Monday, September 23, 2013

Caroline's readings for Mon Sept 30th and Weds Oct 3rd

Caroline's readings for Mon Sept 30th and Weds Oct 3rd

1. Rogers, Elizabeth Barlow, The Shaping of Space; The Meaning of Place, Intoduction, Landscape Design: A Cultural and Architectural History, Abrams, 2001
2. Dean, Tacita and Miller, Jeremy, Nature, from Art Works:Place, Thames and Hudson, Documents :15, 2005
3. Dion, Mark, Neukom Vivarium, Interview Art:21: http//
4. Evans, Andrea Sherrill, Artist's Statement and Statement of Purpose, 2013

Greg Sept. 30: Folk art?

For Greg's discussion group on Sept. 30, we'll be discussing folk and outsider art by reading:
= "Art in the Streets: Why does the art world still disregard community pageantry?" by Greg Cook, Art New England, March/April 2013.
= "Composition in Black and White: A collector's fight to get an untrained artist into the canon" by Paige Williams, New Yorker, Aug. 12 & 19, 2013.

Questions to consider: Are museums correct to consider fine art more important than folk or outsider art? What are the differences between these types of art? How do we decide which art and artists get included in our museums and histories and which do not? How do art market concerns shape these definitions?

Related but not required: "About, With & For," an exhibition of artists addressing "various aspects of folklife," is at the Boston Center for the Arts from Oct. 4 to Dec. 1.

Research paper update:

1. Students must provide a brief written update on which artist they have chosen and when they are scheduled to interview them. The sooner you interview the artist the better.
2. Discussion classes of week of Oct. 21: Turn in one-page transcript of (part of) the interview.
3. Discussion classes of week of Oct. 28: Final research paper due.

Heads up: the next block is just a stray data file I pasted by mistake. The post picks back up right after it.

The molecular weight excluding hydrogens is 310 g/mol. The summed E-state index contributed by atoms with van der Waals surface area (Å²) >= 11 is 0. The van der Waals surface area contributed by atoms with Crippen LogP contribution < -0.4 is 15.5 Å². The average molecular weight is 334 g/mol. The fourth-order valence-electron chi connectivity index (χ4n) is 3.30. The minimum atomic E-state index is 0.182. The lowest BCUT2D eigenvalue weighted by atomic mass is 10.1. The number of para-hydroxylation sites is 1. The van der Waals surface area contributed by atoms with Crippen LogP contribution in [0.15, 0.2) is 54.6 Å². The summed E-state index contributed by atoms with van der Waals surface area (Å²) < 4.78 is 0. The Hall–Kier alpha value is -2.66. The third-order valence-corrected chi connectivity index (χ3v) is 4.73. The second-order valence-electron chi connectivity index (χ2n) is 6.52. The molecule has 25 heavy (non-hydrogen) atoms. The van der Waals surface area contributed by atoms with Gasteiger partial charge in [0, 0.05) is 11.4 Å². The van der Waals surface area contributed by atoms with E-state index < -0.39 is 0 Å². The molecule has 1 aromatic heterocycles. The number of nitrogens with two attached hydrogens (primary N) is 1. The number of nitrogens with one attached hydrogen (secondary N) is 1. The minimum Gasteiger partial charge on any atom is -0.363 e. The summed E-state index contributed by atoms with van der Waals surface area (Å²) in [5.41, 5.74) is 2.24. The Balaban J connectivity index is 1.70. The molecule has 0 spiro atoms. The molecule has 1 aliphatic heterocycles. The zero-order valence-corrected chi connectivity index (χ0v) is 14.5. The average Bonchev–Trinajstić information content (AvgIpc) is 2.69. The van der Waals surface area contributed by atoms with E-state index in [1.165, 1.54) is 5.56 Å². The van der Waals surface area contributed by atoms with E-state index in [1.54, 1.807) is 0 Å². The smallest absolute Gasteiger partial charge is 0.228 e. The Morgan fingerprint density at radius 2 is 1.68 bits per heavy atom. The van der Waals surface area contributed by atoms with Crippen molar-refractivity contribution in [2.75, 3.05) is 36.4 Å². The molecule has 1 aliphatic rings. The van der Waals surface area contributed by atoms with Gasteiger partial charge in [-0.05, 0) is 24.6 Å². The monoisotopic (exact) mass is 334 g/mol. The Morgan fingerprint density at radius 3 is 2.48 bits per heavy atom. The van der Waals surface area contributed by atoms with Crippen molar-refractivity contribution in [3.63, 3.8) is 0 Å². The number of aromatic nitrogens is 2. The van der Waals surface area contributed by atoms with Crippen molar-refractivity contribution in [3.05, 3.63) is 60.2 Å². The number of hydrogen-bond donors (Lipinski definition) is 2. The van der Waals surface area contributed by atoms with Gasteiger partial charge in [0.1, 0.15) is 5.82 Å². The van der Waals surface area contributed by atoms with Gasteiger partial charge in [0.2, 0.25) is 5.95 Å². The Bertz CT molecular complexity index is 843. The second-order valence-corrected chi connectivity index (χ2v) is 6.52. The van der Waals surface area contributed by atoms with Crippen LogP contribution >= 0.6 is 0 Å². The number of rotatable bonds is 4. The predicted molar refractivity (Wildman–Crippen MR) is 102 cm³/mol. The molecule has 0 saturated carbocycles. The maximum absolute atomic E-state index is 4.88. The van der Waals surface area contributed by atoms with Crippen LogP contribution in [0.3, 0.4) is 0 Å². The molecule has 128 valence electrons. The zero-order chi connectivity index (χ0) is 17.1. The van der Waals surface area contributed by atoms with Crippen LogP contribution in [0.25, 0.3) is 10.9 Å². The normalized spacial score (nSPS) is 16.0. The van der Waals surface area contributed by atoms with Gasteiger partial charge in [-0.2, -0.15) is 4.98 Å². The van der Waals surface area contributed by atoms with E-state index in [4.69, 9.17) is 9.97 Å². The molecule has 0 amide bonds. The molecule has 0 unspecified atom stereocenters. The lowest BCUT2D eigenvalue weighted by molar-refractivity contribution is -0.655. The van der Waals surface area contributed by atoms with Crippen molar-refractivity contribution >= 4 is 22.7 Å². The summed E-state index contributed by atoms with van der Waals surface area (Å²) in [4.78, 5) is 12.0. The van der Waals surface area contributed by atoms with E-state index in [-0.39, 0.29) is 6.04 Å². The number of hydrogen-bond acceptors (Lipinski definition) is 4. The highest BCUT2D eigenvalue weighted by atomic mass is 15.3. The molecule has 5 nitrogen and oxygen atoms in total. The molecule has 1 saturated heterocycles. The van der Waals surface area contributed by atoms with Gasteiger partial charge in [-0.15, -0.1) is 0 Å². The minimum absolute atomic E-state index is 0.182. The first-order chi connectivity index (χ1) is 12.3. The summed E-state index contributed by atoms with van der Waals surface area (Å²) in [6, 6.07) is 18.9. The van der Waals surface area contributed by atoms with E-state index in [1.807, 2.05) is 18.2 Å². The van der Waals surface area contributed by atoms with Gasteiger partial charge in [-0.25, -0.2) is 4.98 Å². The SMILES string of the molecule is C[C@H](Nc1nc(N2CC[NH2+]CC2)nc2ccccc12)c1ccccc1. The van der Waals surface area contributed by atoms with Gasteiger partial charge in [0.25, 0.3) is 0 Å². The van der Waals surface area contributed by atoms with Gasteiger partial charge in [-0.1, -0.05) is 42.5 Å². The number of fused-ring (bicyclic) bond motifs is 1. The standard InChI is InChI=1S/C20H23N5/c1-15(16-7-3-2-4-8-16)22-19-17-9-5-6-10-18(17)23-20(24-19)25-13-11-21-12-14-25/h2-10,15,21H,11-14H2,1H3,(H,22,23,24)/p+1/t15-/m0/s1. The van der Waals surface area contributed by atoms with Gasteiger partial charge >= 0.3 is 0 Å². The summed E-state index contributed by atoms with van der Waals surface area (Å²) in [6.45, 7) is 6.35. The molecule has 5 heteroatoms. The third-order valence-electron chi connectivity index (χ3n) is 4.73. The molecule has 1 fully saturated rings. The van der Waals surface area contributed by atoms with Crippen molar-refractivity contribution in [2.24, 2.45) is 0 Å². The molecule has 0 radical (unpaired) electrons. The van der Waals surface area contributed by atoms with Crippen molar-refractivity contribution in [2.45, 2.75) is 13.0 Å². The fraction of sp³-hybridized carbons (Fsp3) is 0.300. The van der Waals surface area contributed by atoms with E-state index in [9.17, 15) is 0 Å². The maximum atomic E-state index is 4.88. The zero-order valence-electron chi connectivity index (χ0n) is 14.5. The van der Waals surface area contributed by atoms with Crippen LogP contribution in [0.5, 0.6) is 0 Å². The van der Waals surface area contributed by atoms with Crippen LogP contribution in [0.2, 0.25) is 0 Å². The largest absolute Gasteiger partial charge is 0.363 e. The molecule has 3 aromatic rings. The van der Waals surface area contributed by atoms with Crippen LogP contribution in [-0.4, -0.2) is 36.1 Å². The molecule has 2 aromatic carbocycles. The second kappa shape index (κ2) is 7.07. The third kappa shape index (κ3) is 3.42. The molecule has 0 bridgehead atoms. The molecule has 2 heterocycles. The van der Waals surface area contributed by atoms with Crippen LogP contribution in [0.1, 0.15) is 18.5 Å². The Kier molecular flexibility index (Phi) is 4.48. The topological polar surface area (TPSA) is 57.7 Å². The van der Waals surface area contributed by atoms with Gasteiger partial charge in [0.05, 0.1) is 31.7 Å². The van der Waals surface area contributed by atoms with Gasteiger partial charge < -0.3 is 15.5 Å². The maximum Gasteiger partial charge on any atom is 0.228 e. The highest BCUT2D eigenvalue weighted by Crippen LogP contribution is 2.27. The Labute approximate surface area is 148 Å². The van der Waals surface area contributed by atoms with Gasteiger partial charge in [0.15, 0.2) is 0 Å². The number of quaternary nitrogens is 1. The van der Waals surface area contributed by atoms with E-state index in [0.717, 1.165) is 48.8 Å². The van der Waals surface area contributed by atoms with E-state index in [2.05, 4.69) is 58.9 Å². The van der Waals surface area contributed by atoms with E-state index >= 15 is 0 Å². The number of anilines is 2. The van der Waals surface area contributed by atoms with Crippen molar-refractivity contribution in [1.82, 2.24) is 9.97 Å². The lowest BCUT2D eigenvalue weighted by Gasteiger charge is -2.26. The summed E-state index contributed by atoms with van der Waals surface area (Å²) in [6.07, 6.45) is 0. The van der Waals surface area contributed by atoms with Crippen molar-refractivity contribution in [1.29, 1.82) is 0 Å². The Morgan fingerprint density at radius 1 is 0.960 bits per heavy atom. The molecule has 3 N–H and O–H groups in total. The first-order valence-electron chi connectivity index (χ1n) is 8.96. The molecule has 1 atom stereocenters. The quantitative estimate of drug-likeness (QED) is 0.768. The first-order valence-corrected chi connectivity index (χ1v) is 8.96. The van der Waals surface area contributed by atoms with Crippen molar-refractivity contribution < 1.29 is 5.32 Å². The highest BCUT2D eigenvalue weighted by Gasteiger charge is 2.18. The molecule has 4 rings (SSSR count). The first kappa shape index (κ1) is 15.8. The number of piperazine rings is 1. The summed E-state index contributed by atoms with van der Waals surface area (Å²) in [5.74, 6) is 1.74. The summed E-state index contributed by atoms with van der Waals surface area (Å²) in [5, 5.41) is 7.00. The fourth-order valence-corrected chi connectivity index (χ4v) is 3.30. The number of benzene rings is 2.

Assignments will lose one letter grade for each week they are late. Failure to turn in a paper will result in a zero, which could result in you failing this class.

Tuesday, September 17, 2013

Caroline's Readings Mon Sept 23rd and Weds Sept 25th

Caroline's Readings Mon Sept 23rd and Weds Sept 25th

Bishop, Claire, Antagonism and Relational Aesthetics, October 110, Fall 2004, pp 65 – 80

Caroline's readings for Mon Sept 16th and Weds Sept 18th

Caroline's readings for Mon Sept 16th and Weds Sept 18th

Bishop, Claire, Antagonism and Relational Aesthetics, October 110, Fall 2004, pp 51 - 65

Monday, September 16, 2013

Greg: Sept. 23: Is the golden age of abstraction now?

Greg's discussion group on Sept. 23 will be reading about and discussing the question: "Is the golden age of abstraction now?" Based on reading and responding to the following readings:

Consider what are some of the types of abstraction being pursued now? Why might or might this work make this the golden age of abstraction?

Monday, September 9, 2013

Greg Sept. 16: Is Bruce Myren doing New Topographics?

For Greg’s class on Sept. 16, we’ll be reading, writing and talking about Bruce Myren’s “40th Parallel” project, on view at Gallery Kayafas from Sept. 6 to Oct. 12. Read the essays below, look at photos by Myren and the New Topographics photographers and answer the following questions: Is Myren doing New Topographics style photography? What is New Topographics?

= “From Sea To Shining Sea: Bruce Myren's Photo Cross-Section Of U.S.” by Greg Cook, The Artery, 2013.